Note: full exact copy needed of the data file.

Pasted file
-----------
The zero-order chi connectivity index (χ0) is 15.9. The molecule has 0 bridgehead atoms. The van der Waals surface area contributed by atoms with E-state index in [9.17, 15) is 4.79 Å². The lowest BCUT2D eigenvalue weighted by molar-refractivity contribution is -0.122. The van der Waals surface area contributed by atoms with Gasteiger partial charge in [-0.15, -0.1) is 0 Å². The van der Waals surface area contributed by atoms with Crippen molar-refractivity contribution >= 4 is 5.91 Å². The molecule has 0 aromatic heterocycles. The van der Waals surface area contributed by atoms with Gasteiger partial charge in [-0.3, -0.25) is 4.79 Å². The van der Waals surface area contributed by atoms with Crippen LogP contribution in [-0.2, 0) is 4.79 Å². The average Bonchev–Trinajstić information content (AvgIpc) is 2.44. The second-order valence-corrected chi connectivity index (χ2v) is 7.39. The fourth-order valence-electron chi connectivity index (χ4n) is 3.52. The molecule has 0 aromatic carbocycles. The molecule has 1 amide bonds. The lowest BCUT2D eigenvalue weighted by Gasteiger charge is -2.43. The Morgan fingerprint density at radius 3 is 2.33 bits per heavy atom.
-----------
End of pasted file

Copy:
The zero-order chi connectivity index (χ0) is 15.9. The molecule has 0 bridgehead atoms. The van der Waals surface area contributed by atoms with E-state index in [9.17, 15) is 4.79 Å². The lowest BCUT2D eigenvalue weighted by molar-refractivity contribution is -0.122. The van der Waals surface area contributed by atoms with Gasteiger partial charge in [-0.15, -0.1) is 0 Å². The van der Waals surface area contributed by atoms with Crippen molar-refractivity contribution >= 4 is 5.91 Å². The molecule has 0 aromatic heterocycles. The van der Waals surface area contributed by atoms with Gasteiger partial charge in [-0.3, -0.25) is 4.79 Å². The van der Waals surface area contributed by atoms with Crippen LogP contribution in [-0.2, 0) is 4.79 Å². The average Bonchev–Trinajstić information content (AvgIpc) is 2.44. The second-order valence-corrected chi connectivity index (χ2v) is 7.39. The fourth-order valence-electron chi connectivity index (χ4n) is 3.52. The molecule has 0 aromatic carbocycles. The molecule has 1 amide bonds. The lowest BCUT2D eigenvalue weighted by Gasteiger charge is -2.43. The Morgan fingerprint density at radius 3 is 2.33 bits per heavy atom.